Tag Archives: Supporting Other Writers

Celebrate Your Success!

Last week I talked about the importance of celebrating others’ successes. It’s part of building a supportive community of writers.

That means you have to let people know when you have a success, too.

After years of trying to sell my screenplay to a major company, imagining it produced with major stars and being released in theaters, making me rich and famous, my first sale went directly to television, with some known actors. It did not make me rich or famous. I looked at it as another step closer to paying all the bills through my writing.

“Your movie went to television. You may never meet another writer who can say that.”

Reality check from another screenwriter, who’s produced his own films. It wasn’t as flashy as I’d always imagined, but it was still a success – a pretty big one.

The same holds true when you’ve been targeting the major markets with your stories or essays for years and a university press publishes one of your stories and you’re paid in copies. It’s still recognition, validation of your skill as a writer. It’s success.

Celebrate with your fellow writers.

Sheri2012RGB2inch

www.sherimcguinn.com
www.amazon.com/author/sherimcguinn

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Celebrating Success – Not Yours

I don’t remember exactly why he was at a table talking to the authors pitching their scripts, but I remember what the successful screenwriter said:

I don’t even like writing. It’s just such an easy way to make lots of money.

I may use that line some day as the spark that pushes a desperate writer over the edge into violence. Personally, I refrained from choking the life out of him. I don’t begrudge him his success, but his attitude infuriated me. I love writing. It’s selling it that’s hard.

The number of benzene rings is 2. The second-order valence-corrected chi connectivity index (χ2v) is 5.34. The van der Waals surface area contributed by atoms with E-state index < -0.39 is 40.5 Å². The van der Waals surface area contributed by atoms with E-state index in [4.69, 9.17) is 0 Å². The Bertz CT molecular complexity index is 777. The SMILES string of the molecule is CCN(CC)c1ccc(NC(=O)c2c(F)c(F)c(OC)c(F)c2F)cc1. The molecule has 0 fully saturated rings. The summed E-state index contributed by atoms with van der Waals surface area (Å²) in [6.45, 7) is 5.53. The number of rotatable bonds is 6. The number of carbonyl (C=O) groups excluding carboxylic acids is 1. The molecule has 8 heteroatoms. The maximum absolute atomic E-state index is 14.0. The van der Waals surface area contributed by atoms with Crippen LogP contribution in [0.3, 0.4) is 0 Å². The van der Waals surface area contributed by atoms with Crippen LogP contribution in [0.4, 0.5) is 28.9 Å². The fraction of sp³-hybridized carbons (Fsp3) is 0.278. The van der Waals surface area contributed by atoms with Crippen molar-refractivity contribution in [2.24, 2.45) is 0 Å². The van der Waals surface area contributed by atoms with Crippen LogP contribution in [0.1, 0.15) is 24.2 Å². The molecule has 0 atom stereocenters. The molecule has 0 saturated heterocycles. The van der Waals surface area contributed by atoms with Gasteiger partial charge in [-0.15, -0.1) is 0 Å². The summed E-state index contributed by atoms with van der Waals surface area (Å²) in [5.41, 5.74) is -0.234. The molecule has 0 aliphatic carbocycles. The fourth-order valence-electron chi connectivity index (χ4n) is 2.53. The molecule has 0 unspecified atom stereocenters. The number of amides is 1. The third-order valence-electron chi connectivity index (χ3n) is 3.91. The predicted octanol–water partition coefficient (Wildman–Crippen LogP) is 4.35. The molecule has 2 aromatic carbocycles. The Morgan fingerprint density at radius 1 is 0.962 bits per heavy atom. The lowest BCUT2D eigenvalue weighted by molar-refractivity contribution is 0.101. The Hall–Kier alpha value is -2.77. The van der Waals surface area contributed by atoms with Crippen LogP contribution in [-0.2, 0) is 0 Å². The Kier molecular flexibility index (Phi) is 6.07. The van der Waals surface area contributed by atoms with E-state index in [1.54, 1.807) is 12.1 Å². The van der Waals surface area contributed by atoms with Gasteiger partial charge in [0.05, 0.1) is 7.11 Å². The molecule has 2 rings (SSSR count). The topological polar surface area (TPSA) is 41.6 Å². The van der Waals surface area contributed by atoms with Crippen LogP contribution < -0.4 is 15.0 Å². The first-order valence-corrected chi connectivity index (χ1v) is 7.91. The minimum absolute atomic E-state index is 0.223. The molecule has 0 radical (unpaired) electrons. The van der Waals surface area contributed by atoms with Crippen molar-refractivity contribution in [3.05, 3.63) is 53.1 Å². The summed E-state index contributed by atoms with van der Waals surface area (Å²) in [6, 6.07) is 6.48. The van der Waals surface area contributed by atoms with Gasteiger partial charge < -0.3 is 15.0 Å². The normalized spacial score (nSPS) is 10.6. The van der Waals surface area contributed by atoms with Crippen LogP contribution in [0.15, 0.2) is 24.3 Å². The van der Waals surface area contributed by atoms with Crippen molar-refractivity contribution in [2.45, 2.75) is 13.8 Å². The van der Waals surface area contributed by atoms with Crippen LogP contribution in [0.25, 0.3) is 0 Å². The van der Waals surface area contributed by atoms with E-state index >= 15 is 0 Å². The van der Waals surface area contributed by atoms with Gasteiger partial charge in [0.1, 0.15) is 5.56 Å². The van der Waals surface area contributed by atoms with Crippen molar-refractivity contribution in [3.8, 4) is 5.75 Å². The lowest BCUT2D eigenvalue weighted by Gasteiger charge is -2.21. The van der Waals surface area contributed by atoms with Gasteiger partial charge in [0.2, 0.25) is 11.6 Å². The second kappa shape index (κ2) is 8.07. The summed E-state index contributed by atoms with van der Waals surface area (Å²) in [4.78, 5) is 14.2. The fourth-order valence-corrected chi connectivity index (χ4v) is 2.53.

However, in general, it’s important to celebrate the successes others have, even when they seem to fall into it. Our Gold Country Writers have a member who didn’t really want to write a book, but over a period of decades it evolved. The unique story caught the attention of someone who passed it to a major producer, who decided it would make a great film and optioned it. Sure, there was a twinge of jealousy when I first heard this, but every writer who succeeds is an example that it can happen.

I went to her website. While she made it sound like this all just fell into her lap, the full story showed me something different. The initial contact may have been luck, but, without consciously planning to create anything, she gave the initial contact time out of her busy live over a period of decades. Then when she decided to write a book about it, she planned and executed a great deal of research to provide the full, unique, story. Then she did a good job writing and promoting the book so it’s not surprising it caught the attention of someone in the film industry.

While luck is always part of success, usually there’s a long history of work behind it. So smile and offer genuine congratulations to others when it’s their turn.

Sheri2012RGB2inch

www.sherimcguinn.com
www.amazon.com/author/sherimcguinn

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